NOTICE: The modern lift equation and the lift equation used by the Wright brothers in 1900 are slightly different. The lift coefficient of the modern equation is referenced to the dynamic pressure of the flow, while the lift coefficient of the earlier times was referenced to the drag of an equivalent flat plate. So the value of these two coefficients would be different even for the same wing and the same set of flow conditions.

Above is a quote from a NASA website (emphasis mine). It's new for me that the Wright brothers applied different calculations to their plane. So, what was the equation used by the two brothers?

  • $\begingroup$ I don't think they used a lift equation as we think of it today. Most of the aerodynamic research of the very early 20th century was done in the context of ballistics, not wing design. $\endgroup$ – Juan Jimenez Dec 18 '18 at 20:47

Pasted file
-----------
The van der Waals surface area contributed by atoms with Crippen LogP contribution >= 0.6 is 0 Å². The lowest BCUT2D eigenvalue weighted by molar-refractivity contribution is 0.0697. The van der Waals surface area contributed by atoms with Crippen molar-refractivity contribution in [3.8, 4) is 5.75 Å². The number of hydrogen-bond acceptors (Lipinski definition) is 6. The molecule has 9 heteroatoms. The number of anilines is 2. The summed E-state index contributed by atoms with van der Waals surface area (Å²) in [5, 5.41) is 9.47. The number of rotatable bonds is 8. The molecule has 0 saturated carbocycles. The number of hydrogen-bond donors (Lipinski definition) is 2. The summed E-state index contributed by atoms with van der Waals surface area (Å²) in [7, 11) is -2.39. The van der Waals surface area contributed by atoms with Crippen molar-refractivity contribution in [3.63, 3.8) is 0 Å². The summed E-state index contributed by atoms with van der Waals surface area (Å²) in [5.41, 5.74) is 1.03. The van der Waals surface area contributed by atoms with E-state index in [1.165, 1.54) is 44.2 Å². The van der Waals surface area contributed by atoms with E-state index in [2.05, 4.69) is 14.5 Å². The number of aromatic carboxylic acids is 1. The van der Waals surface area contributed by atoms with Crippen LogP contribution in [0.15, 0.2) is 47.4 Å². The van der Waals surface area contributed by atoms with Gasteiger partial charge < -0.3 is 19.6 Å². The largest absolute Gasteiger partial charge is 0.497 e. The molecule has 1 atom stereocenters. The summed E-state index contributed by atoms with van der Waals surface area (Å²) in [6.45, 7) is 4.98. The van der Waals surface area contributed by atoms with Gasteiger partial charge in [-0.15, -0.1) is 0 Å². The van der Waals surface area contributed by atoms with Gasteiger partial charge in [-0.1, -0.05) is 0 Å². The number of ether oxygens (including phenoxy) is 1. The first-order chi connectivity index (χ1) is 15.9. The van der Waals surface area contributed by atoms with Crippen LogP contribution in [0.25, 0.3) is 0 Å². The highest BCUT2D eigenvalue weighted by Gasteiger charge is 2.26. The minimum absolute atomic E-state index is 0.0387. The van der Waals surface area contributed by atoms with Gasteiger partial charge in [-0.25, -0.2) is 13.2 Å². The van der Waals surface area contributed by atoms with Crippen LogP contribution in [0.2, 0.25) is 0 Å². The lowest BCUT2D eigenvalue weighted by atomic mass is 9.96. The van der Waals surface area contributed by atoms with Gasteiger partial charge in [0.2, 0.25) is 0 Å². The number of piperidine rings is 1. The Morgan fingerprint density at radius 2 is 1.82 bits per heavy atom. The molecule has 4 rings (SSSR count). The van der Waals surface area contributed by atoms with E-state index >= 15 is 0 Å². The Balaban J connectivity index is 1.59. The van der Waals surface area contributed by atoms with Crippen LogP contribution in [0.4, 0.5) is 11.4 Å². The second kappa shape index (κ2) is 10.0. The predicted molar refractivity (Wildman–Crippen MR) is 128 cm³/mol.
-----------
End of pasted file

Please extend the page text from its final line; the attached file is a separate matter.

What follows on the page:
The Wright brothers' equation is $$L=kV^2AC_L.$$ where $C_L$ is the ratio of the $L/D$ of a specific wing (AoA, span, chord, camber, thickness all set and fixed) to a perpendicular board into the wind of the same $A$, $k$ is experimentally obtained, and is specific only to the medium (air or water).

In a sense, the Wright's lift equation is seeing lift from a momentum transfer perspective, i.e. the $kV^2$ term corresponds to the momentum flux of the incoming air, and the term $AC_L$ describes how much downward discharge is produced at the price of how much drag.

While the modern lift equation is $$L=\frac{1}{2}\rho V^2AC_L.$$ This is derived from the Kutta-Joukowski theorem: $$L=\rho V\Gamma,$$ where $\Gamma=\int_C{\bf v}\,\mathrm{d}{\bf s}$ is a line integral of the second type around a close and simple route around the wing. $\Gamma$ is proportional to $V$. And $C_L$ is defined as $$C_L=\frac{L}{\frac{1}{2}\rho V^2A}.$$ $C_L$ is not calculated through analytics, but derived through $A,\rho,V$ as obtained in experiments.


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